Re: again blueing sections (& Haema-what?)

From:"J. A. Kiernan" <> (by way of histonet)

  Dear Heike,

  You raise a couple of questions, so here are a couple of answers.
  The first (long) is about names and is, IMHO, correct. The second
  answer (short) is merely a little more speculation about the
  deposits on your slides.

On Wed, 13 Sep 2000, Heike Grabsch wrote:

> - I have already seen precipitates coming directly from haemalaun (or is
> it called haematoxylin? please forgive me for my ignorance),

   Haematoxylin is the compound you dissolve; it is colourless when
   pure. It is oxidized to haematein, which is yellow and can form
   coloured complexes with many metals. When the metal is aluminium,
   the solution is called a haemalum. It is commonly the colour of
   red wine, but may be purple, depending on the formulation. (pH and
   amount of excess aluminium ions affect the colour.)
   Solutions such as Ehrlich's, Delafield's, Mayer's, Harris's, Gill's
   etc are all haemalums, but they are regularly wrongly named as
   "haematoxylins."  With other metals the dye is also haematein, not
   haematoxylin, but everyone says "Weigert's haematoxylin",
   "phosphotungstic acid-haematoxylin" etc, and many live with the
   illusion that the H in H&E is for haematoxylin rather than haemalum.

 Next paragraph is small-print stuff.

   The system of names is complicated by variations in spelling. The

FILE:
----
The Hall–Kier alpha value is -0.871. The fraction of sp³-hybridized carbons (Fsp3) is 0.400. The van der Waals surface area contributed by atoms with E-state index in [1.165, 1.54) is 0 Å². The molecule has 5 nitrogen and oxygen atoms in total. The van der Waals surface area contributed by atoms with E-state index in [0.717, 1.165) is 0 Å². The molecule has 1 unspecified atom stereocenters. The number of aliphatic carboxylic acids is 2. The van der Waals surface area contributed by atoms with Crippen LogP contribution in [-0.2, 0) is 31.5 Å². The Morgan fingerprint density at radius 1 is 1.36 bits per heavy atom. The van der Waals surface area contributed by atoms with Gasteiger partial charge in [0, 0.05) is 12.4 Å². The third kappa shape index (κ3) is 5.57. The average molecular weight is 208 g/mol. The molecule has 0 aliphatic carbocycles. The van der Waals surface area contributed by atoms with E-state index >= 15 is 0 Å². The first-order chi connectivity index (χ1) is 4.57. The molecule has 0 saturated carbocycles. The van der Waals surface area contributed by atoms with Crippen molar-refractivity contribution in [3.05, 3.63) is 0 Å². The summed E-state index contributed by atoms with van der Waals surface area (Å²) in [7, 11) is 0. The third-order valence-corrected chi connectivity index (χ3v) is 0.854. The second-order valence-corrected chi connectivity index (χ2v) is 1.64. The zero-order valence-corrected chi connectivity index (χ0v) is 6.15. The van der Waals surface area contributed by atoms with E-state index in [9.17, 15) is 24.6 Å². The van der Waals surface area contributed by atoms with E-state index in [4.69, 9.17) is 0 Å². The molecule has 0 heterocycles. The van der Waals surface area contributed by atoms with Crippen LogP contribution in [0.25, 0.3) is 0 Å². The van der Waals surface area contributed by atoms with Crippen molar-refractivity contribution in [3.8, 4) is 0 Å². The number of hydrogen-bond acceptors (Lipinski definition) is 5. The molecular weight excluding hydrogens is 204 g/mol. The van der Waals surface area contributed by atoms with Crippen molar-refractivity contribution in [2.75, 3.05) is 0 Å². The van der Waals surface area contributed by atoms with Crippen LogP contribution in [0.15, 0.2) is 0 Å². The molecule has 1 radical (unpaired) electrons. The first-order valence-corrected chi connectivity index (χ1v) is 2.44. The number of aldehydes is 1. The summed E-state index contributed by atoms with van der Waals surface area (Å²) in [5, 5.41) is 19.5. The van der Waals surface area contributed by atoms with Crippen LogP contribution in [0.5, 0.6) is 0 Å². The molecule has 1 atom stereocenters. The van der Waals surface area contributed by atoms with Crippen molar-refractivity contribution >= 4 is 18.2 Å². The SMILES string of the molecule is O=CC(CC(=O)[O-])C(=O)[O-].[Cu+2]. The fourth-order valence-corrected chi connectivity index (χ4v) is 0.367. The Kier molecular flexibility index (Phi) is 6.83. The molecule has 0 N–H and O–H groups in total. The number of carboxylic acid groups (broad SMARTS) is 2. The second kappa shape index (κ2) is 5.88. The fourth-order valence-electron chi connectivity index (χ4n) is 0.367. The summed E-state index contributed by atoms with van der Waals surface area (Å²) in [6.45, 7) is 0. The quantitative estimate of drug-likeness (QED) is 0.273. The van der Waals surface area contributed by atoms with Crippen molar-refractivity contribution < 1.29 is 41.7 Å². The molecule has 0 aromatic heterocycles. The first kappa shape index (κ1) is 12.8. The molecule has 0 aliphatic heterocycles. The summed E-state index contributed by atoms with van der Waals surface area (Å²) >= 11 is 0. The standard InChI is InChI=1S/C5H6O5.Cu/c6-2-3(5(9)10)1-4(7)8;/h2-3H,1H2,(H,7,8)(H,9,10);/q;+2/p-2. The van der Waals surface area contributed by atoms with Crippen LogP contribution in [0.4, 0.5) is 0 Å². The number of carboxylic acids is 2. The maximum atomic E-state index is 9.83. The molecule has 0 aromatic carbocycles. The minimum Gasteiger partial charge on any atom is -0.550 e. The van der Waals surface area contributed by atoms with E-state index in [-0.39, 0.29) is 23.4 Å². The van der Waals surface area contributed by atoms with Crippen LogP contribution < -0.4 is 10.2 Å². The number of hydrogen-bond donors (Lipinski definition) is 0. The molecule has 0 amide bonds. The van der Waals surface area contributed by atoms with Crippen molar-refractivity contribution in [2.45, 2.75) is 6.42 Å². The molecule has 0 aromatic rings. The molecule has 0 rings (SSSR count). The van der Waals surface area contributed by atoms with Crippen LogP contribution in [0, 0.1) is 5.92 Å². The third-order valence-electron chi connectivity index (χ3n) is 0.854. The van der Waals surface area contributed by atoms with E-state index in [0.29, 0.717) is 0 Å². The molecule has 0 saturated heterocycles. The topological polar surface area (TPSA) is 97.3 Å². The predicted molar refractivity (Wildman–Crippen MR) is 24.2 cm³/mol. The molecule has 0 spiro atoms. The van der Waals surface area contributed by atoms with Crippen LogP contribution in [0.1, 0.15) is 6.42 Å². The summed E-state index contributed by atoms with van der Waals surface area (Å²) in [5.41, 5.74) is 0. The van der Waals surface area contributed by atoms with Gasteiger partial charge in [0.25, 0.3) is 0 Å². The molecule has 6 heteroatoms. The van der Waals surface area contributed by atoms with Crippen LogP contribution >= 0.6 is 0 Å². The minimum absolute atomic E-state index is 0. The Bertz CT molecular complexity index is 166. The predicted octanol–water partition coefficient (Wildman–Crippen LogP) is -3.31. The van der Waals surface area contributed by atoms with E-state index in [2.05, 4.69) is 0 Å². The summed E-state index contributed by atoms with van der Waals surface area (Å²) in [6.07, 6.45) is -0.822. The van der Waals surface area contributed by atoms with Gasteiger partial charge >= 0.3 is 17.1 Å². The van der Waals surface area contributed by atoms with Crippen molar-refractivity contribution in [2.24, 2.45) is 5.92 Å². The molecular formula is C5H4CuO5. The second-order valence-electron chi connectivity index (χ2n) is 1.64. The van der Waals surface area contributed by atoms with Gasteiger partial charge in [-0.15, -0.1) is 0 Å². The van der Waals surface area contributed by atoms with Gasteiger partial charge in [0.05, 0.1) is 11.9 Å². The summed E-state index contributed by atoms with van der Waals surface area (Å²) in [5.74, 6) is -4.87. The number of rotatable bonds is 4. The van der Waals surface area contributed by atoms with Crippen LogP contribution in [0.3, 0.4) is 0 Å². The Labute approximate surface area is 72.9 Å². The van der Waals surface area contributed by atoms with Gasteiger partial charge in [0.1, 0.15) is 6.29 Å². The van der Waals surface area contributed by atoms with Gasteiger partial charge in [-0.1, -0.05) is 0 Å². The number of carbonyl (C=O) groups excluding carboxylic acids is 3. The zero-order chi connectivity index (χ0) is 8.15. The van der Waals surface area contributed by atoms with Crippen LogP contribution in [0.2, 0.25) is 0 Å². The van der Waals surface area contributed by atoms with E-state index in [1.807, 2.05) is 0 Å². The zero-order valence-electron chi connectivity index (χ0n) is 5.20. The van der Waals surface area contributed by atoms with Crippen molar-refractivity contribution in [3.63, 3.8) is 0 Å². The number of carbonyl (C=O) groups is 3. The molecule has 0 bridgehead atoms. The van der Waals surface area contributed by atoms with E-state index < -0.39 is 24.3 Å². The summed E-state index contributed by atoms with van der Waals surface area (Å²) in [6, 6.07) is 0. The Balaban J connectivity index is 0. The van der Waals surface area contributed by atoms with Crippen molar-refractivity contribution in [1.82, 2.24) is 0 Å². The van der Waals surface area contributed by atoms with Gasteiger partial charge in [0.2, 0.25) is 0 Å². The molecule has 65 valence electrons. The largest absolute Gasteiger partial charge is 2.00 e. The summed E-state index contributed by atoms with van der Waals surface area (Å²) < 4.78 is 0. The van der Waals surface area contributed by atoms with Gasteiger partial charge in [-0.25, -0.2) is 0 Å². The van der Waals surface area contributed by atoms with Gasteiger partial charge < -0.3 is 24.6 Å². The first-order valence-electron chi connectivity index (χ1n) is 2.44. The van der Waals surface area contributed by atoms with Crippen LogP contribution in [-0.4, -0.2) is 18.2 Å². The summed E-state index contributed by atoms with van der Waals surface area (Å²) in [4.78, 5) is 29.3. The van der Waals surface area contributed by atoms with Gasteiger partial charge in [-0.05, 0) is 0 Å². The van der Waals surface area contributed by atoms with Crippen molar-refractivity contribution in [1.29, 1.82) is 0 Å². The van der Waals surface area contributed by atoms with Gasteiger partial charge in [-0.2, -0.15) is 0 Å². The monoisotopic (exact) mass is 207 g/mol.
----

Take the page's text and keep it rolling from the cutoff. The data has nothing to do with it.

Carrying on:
haem- is simplified to hem- in American English. In German, many
   informal chemical names end in -ine rather than -in or -ein, and
   the ending -ine is used for many compounds that in English
   should end in -in. The French are as bad, with a propensity to
   make all the words end in -ine. These suffixes are chemically
   significant in English usage, and modern writers from Continental
   Europe now follow the same principles, but plenty of anomalous
   spellings are still frequently seen because of uncritical use of
   words taken from German or French into English. The Colour Index
   (CI) itself uses the archaic German "haematine" for haematein,
   probably retained un-noticed for 50 years, but modern German
   writers on dye chemistry (Heinrich Zollinger is pre-eminent)
   use the convention of -ine for bases (amines), -ein for compounds
   in which unsaturation is significant, and -in for uncharged or
   anionic dyes. Haematoxylin and haematein are uncharged (but can
   form anions). Eosin and phloxin are also anionic dyes, so it is
   wrong to put an -e on the end of either. Thionine is a basic
   (cationic) dye, so it should never be spelled as "thionin,"
   and the same is true of all dyes with "fuchsine" or "rosaniline"
   as parts of their names. Even acid fuchsine (an anionic dye)
   gets a terminal -e because it is formed by sulphonation of a
   basic parent compound.

   Returning to haemat-    Don't ever confuse any of these
   compounds with haemoglobin and some of the products of its
   degradation, such as acid haematin (formalin pigment). There
   is an excellent stain known as Baker's acid haematein that
   uses chromium as the metal component. It is nearly 60 years
   old and its histochemistry was sorted out nearly 40 years ago.
   It displays structures rich in choline-containing phospholipids,
   including mitochondria and myelin sheaths of axons.

 End of small-print stuff.

> (BioGenex) as chromogen, rinse in dist. water, 90 sec Mayer's,

    Could the rinse in water after buffered AEC be insufficient?
    If some phosphate buffer carries over into the haemalum
    there could be precipitation of aluminium phosphate, with
    attachment of haematein to the Al ions.

    'nuff said.

 John A. Kiernan,
 Department of Anatomy & Cell Biology,
 The University of Western Ontario,
 LONDON,  Canada  N6A 5C1

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